Canadian Oil Sand Extraction: The Nexus between Economic Development and Environmental Sustainability
32 Pages Posted: 22 Jul 2014 Last revised: 23 Jul 2014
Date Written: July 21, 2014
This paper investigates the relationship between environmental degradation, income and regulation for the Alberta province of Canada. This issue assumes a value added since Alberta is the third-largest oil reserve in the world after Saudi-Arabia and Venezuela. The province is interested by large extractions of unconventional oil from bituminous sands, which produces high greenhouse gas emissions (CO2, CH4, N2O and HFC). Our attention is focused on the environmental overexploitation, specifically air quality depletion, related to the oil sands extraction processes first and then on the level of GHG of the province.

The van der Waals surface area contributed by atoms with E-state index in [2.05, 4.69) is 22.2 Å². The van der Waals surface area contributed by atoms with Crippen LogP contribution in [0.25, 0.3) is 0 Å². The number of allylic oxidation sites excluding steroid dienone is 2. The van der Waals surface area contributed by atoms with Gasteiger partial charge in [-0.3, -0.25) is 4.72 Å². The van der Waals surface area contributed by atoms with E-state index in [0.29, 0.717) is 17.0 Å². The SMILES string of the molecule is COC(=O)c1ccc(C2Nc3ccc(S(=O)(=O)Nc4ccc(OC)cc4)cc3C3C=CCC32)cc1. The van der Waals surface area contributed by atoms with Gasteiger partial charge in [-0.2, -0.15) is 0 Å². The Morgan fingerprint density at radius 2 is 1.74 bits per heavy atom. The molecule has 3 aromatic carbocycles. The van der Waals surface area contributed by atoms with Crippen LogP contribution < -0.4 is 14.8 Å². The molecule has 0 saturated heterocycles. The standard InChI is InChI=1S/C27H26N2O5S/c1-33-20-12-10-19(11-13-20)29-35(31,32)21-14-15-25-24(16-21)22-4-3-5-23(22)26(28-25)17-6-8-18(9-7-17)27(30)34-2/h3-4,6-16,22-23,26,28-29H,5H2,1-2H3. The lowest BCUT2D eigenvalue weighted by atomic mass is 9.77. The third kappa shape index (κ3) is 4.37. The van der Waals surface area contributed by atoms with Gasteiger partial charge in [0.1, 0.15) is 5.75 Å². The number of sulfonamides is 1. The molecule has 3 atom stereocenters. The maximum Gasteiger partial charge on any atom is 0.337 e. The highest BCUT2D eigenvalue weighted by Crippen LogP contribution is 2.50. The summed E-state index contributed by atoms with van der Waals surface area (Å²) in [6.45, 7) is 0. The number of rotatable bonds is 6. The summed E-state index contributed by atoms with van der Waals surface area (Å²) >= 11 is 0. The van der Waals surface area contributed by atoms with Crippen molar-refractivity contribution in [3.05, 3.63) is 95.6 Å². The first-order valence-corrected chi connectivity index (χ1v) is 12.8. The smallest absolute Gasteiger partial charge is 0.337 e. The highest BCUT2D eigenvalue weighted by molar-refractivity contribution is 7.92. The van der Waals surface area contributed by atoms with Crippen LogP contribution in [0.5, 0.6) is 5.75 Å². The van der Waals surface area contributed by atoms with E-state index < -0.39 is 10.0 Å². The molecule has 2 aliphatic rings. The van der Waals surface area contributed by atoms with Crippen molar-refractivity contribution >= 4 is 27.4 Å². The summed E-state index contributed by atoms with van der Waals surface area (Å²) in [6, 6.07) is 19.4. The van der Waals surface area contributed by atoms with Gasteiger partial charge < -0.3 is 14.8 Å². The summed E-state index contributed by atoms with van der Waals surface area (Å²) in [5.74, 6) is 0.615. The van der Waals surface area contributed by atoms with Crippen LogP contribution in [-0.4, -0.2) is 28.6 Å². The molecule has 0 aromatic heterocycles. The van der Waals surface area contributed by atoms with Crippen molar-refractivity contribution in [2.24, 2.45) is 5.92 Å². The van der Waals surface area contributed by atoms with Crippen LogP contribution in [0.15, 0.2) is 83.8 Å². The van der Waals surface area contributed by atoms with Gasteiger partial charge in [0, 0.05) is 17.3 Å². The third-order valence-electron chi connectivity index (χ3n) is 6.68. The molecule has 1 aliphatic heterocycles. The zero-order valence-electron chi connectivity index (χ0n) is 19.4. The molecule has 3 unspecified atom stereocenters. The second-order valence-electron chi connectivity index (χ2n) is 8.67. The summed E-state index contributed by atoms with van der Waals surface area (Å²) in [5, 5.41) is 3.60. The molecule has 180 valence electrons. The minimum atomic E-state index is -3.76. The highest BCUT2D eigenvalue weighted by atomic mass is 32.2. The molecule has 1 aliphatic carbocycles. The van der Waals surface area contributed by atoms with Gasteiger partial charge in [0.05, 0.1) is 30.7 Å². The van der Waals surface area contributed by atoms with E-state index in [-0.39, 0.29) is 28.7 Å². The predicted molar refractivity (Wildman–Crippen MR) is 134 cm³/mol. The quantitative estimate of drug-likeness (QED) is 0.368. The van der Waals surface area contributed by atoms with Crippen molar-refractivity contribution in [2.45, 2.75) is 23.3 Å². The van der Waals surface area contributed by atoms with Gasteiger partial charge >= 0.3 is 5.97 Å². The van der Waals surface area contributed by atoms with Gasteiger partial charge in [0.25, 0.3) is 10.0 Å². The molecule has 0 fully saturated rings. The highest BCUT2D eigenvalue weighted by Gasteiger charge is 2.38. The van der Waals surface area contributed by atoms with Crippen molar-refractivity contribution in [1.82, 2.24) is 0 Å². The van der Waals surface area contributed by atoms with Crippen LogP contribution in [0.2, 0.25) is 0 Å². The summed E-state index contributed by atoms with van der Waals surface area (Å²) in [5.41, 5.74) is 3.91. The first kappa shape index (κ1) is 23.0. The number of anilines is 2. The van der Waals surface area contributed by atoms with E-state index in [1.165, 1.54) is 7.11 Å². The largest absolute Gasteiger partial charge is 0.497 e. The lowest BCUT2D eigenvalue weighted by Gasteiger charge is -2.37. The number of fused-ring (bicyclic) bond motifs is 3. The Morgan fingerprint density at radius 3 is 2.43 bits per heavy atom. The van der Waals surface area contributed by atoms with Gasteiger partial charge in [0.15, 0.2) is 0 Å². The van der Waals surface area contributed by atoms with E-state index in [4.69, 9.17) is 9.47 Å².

The paper has the following results:
i) We provide a first assessment of the levels and the growth rates for GHG specifically generated by Alberta oil sands extraction, while distinguishing between in situ and mining extraction method.
ii) We find a positive and strong relationship between economic growth and air degradation for the Alberta region during the last decade, discussing the issue in light of EKC literature. In this context we are not aware of other contribution addressing this question.
iii) Our analysis highlights that the average energy intensity indicator of Alberta is higher by 11% then overall Canada, which is among countries with highest energy intensity.
iv) The paper, next, propose an original indicator where we frame the relationship between GDP and GHG in a global view. We construct the Sustainable Income Index for Alberta and some selected countries relevant for our investigation.
v) Eventually the paper discusses results in light of the possible regulation issues in the framework of International Panel for Climate Change (IPCC) guidelines and Kyoto Protocol.
Keywords: Oil sands; Energy; Greenhouse gas emission; Environmental Kuznets Curve; Sustainability; Index; Environmental Policy.
JEL Classification: O44, Q32, Q43
Suggested Citation: Suggested Citation